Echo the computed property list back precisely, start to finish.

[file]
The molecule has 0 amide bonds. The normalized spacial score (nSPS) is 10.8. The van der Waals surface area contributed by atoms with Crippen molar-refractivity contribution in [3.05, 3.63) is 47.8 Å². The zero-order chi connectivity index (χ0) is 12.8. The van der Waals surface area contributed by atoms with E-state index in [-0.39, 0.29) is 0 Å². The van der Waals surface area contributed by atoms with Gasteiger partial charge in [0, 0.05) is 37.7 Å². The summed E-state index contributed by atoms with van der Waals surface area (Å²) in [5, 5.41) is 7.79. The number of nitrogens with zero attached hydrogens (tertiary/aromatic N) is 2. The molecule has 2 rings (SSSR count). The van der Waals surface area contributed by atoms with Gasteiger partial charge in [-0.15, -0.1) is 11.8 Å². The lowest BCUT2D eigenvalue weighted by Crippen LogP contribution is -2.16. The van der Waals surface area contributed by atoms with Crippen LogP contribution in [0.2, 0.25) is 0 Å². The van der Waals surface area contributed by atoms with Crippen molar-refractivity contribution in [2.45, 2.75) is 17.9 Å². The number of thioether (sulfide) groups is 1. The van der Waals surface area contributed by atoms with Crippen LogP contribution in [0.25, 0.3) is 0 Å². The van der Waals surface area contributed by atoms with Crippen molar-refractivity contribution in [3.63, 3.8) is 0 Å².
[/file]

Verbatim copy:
The molecule has 0 amide bonds. The normalized spacial score (nSPS) is 10.8. The van der Waals surface area contributed by atoms with Crippen molar-refractivity contribution in [3.05, 3.63) is 47.8 Å². The zero-order chi connectivity index (χ0) is 12.8. The van der Waals surface area contributed by atoms with E-state index in [-0.39, 0.29) is 0 Å². The van der Waals surface area contributed by atoms with Gasteiger partial charge in [0, 0.05) is 37.7 Å². The summed E-state index contributed by atoms with van der Waals surface area (Å²) in [5, 5.41) is 7.79. The number of nitrogens with zero attached hydrogens (tertiary/aromatic N) is 2. The molecule has 2 rings (SSSR count). The van der Waals surface area contributed by atoms with Gasteiger partial charge in [-0.15, -0.1) is 11.8 Å². The lowest BCUT2D eigenvalue weighted by Crippen LogP contribution is -2.16. The van der Waals surface area contributed by atoms with Crippen LogP contribution in [0.2, 0.25) is 0 Å². The van der Waals surface area contributed by atoms with Crippen molar-refractivity contribution in [2.45, 2.75) is 17.9 Å². The number of thioether (sulfide) groups is 1. The van der Waals surface area contributed by atoms with Crippen LogP contribution in [0.25, 0.3) is 0 Å². The van der Waals surface area contributed by atoms with Crippen molar-refractivity contribution in [3.63, 3.8) is 0 Å².